A traumatic experience can be reactivated by exposure to a “fight, flight, or freeze” situation. Traumatic stress symptoms in the sympathetic nervous system may manifest as hyperarousal, constriction, increased heart rate, difficulty breathing, cold sweats, tingling, muscular tension, chronic pain, inability to sleep or relax, anxiety or panic, mania, rage outbursts, hypervigilance, racing thoughts, and/or worry. Over-activation of the parasympathetic nervous system may manifest as disconnection, low energy, exhaustion, numbness, low muscle tone, poor digestion, low heart rate, low blood pressure, poor immune system function, depression, dissociation, apathy, disconnection in relationships, and/or underresponsive behavior. These symptoms are not ideal, of course, and some may incontrovertibly deter any treatment plan, not to mention make the experience even more miserable for the patient.2,4

In the current model for healing trauma, trauma itself is viewed as a natural and normal part of life, not a mistake, disease, or aberration. Medical professionals can use SE to frame cancer as an internal threat; teach and normalize the fight, flight, or freeze response; and identify potential triggers for the nervous system. Treatments such as radiation or anesthesia are potentially perceived as both medicine and danger, and so patients tend to immobilize and enter freeze states, when they cannot effectively fight or flee their own body.  Clinicians need to help patients destigmatize reactions based in human wiring, for example the desire to run from the doctor’s office, and understand that these reactions are normal.1 SE attempts to connect the patient to their body and bring them back to the “here and now” of where they are located — not in any trauma inducing experience.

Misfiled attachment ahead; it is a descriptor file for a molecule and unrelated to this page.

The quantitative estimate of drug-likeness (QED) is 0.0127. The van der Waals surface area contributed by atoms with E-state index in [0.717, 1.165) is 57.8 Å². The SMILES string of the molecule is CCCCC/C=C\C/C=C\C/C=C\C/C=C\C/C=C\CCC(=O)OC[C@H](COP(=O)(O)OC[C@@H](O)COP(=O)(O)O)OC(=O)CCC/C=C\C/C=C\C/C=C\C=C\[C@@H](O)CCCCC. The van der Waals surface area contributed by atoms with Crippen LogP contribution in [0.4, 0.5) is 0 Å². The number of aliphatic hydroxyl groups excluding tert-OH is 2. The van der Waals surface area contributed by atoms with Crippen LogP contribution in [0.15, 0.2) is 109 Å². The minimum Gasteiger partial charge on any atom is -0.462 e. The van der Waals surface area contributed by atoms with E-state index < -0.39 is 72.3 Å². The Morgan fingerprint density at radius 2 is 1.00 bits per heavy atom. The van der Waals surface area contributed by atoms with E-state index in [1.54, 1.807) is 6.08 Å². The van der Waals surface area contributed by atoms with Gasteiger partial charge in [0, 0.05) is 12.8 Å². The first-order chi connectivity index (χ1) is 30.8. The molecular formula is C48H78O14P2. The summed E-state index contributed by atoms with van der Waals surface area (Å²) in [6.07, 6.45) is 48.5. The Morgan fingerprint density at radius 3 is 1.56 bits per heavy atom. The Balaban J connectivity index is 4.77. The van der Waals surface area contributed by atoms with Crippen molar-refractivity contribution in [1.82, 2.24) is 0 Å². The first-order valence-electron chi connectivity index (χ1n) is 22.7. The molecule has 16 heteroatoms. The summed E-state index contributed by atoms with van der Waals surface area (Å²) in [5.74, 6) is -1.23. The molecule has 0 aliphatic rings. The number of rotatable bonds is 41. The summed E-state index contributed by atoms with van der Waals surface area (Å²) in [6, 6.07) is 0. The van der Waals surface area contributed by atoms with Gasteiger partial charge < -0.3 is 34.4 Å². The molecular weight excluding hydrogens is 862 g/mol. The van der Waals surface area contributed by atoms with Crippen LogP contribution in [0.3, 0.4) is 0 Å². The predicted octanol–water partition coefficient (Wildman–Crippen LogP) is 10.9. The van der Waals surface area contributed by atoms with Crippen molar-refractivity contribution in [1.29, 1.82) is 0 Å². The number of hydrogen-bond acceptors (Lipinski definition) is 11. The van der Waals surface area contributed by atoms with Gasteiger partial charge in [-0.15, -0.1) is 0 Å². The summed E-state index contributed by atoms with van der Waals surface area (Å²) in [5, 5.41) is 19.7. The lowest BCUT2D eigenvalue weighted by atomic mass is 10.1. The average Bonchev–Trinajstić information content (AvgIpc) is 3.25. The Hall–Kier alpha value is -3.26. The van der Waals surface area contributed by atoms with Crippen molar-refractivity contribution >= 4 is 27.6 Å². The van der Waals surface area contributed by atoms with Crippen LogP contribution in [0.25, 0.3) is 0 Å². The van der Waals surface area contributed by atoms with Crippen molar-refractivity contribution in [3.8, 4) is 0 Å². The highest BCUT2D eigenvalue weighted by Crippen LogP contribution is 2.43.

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One example of an SE method is sensation tracking. With sensation tracking, the patient is asked to describe what they are feeling or experiencing at that moment, where in their body they are feeling the sensation, and encourages them to describe the sensation they are experiencing as much as possible. This therapy is informed by these other biologically based, trauma-informed skills:

  • Grounding (sensory)
  • Resourcing (pain calls louder than pleasure; noticing neutral and pleasant sensations)
  • Pausing (slowing, interrupting)
  • Titration
  • Pendulation (between awareness of ease/disease, natural, prompt when “stuck”)

Body-trauma reactivation can be prevented. Some things patients can do to prevent or lessen their re-experiencing of trauma symptoms include:

  • Support oneself through touch
  • Reach out to resources and support services
  • Notice what is normal or pleasant
  • Locate bodily, felt sense sources (eg, Where do you feel the least itchy? or What part of you is most settled right now?) and external ones (eg, a stone in your pocket, a painting on the wall)
  • Practice corrective experiences: competent protectors exercises (eg, focus on “good” doctors/nurses, successful past procedures); utilize support system. 
  • Practice principles that restore balance

Utilizing some of these tools in combination may significantly affect cancer patients’ radiation treatment experiences in a positive way. The effects of SE treatment are far reaching and may be effective in treating other illness that are linked to experience of trauma, as well.1


Author’s note As part of an oncology social worker training event conducted at CancerCare‘s New York City offices, Scott A. Whipple, LCSW, and Valerie Linet, LCSW, gave oral presentations on Somatic Experiencing. They spoke about the relevance of SE in the treatment of cancer. I referred to their oral presentations abundantly in this article. For more information or access to Somatic Experiencing services, oncology nurses can contact Valerie Linet, LCSW-R SEP, at Oncology Support Program, HealthAlliance Hospital (845-339-2071 ext 101). For information regarding her private practice, Ms Linet can reached by phone at 845-418-3118 or by email at [email protected]

Additional information about trauma is available at www.traumahealing.org. 


References

1. Linet V. Finding ease and inner balance: SE tools for cancer support. Oral presentation at: CancerCare Staff Development Training; May 12, 2017; New York, NY.

2. Whipple SA. Intro to Somatic Experiencing. Oral presentation at: CancerCare Staff Development Training; May 12, 2017; New York, NY.

3. Levine PA. In an Unspoken Voice: How the Body Releases Trauma and Restores Goodness. Berkeley, CA: North Atlantic Books; 2010.

4. van der Kolk B. The Body Keeps the Score: Brain, Mind, and Body in the Healing of Trauma. New York, NY: Penguin Group; 2014.